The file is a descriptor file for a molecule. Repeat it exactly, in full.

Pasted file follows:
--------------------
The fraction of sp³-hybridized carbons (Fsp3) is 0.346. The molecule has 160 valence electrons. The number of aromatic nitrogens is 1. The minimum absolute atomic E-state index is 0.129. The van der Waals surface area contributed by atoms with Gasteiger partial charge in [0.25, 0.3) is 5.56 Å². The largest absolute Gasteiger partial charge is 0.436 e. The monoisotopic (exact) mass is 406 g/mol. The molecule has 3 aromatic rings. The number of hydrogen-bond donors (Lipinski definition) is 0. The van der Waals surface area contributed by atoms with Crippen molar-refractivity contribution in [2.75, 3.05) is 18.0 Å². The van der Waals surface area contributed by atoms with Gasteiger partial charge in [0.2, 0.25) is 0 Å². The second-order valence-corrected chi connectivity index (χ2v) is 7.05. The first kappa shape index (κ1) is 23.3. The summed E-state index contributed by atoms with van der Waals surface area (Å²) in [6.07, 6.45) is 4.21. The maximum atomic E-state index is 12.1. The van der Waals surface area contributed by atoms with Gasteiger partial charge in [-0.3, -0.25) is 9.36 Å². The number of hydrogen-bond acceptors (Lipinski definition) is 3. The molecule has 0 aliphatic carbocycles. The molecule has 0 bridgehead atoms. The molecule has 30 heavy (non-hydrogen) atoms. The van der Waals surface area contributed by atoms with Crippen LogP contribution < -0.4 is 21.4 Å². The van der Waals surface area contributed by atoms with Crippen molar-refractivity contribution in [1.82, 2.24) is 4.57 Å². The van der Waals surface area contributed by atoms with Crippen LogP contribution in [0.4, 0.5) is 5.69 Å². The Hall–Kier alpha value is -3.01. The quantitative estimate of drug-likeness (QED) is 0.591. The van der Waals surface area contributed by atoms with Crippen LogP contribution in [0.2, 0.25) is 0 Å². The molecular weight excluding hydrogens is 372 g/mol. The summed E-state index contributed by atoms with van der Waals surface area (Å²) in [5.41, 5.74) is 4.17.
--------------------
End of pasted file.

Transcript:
The fraction of sp³-hybridized carbons (Fsp3) is 0.346. The molecule has 160 valence electrons. The number of aromatic nitrogens is 1. The minimum absolute atomic E-state index is 0.129. The van der Waals surface area contributed by atoms with Gasteiger partial charge in [0.25, 0.3) is 5.56 Å². The largest absolute Gasteiger partial charge is 0.436 e. The monoisotopic (exact) mass is 406 g/mol. The molecule has 3 aromatic rings. The number of hydrogen-bond donors (Lipinski definition) is 0. The van der Waals surface area contributed by atoms with Crippen molar-refractivity contribution in [2.75, 3.05) is 18.0 Å². The van der Waals surface area contributed by atoms with Gasteiger partial charge in [0.2, 0.25) is 0 Å². The second-order valence-corrected chi connectivity index (χ2v) is 7.05. The first kappa shape index (κ1) is 23.3. The summed E-state index contributed by atoms with van der Waals surface area (Å²) in [6.07, 6.45) is 4.21. The maximum atomic E-state index is 12.1. The van der Waals surface area contributed by atoms with Gasteiger partial charge in [-0.3, -0.25) is 9.36 Å². The number of hydrogen-bond acceptors (Lipinski definition) is 3. The molecule has 0 aliphatic carbocycles. The molecule has 0 bridgehead atoms. The molecule has 30 heavy (non-hydrogen) atoms. The van der Waals surface area contributed by atoms with Crippen LogP contribution < -0.4 is 21.4 Å². The van der Waals surface area contributed by atoms with Crippen molar-refractivity contribution in [1.82, 2.24) is 4.57 Å². The van der Waals surface area contributed by atoms with Crippen LogP contribution in [0.4, 0.5) is 5.69 Å². The Hall–Kier alpha value is -3.01. The quantitative estimate of drug-likeness (QED) is 0.591. The van der Waals surface area contributed by atoms with Crippen LogP contribution in [0.2, 0.25) is 0 Å². The molecular weight excluding hydrogens is 372 g/mol. The summed E-state index contributed by atoms with van der Waals surface area (Å²) in [5.41, 5.74) is 4.17.